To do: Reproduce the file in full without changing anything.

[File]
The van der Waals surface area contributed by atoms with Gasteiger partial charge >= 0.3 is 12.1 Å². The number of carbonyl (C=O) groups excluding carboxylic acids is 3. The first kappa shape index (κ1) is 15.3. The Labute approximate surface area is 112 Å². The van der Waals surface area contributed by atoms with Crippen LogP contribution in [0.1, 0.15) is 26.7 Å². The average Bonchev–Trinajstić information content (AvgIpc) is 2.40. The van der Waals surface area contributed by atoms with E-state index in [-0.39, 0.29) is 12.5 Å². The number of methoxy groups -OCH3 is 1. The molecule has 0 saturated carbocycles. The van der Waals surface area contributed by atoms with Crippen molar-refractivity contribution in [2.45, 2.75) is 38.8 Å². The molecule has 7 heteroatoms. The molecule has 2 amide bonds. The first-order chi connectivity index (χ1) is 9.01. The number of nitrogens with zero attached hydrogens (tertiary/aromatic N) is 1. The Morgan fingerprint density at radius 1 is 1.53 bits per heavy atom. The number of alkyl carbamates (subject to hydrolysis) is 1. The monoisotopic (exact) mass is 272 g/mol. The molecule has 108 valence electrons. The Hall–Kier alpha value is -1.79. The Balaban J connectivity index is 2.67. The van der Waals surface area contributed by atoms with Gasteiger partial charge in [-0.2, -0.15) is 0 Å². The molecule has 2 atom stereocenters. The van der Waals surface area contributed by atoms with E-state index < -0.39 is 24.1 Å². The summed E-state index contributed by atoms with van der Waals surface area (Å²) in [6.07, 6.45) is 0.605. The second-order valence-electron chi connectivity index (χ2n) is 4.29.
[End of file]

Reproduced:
The van der Waals surface area contributed by atoms with Gasteiger partial charge >= 0.3 is 12.1 Å². The number of carbonyl (C=O) groups excluding carboxylic acids is 3. The first kappa shape index (κ1) is 15.3. The Labute approximate surface area is 112 Å². The van der Waals surface area contributed by atoms with Crippen LogP contribution in [0.1, 0.15) is 26.7 Å². The average Bonchev–Trinajstić information content (AvgIpc) is 2.40. The van der Waals surface area contributed by atoms with E-state index in [-0.39, 0.29) is 12.5 Å². The number of methoxy groups -OCH3 is 1. The molecule has 0 saturated carbocycles. The van der Waals surface area contributed by atoms with Crippen molar-refractivity contribution in [2.45, 2.75) is 38.8 Å². The molecule has 7 heteroatoms. The molecule has 2 amide bonds. The first-order chi connectivity index (χ1) is 9.01. The number of nitrogens with zero attached hydrogens (tertiary/aromatic N) is 1. The Morgan fingerprint density at radius 1 is 1.53 bits per heavy atom. The number of alkyl carbamates (subject to hydrolysis) is 1. The monoisotopic (exact) mass is 272 g/mol. The molecule has 108 valence electrons. The Hall–Kier alpha value is -1.79. The Balaban J connectivity index is 2.67. The van der Waals surface area contributed by atoms with Gasteiger partial charge in [-0.2, -0.15) is 0 Å². The molecule has 2 atom stereocenters. The van der Waals surface area contributed by atoms with E-state index < -0.39 is 24.1 Å². The summed E-state index contributed by atoms with van der Waals surface area (Å²) in [6.07, 6.45) is 0.605. The second-order valence-electron chi connectivity index (χ2n) is 4.29.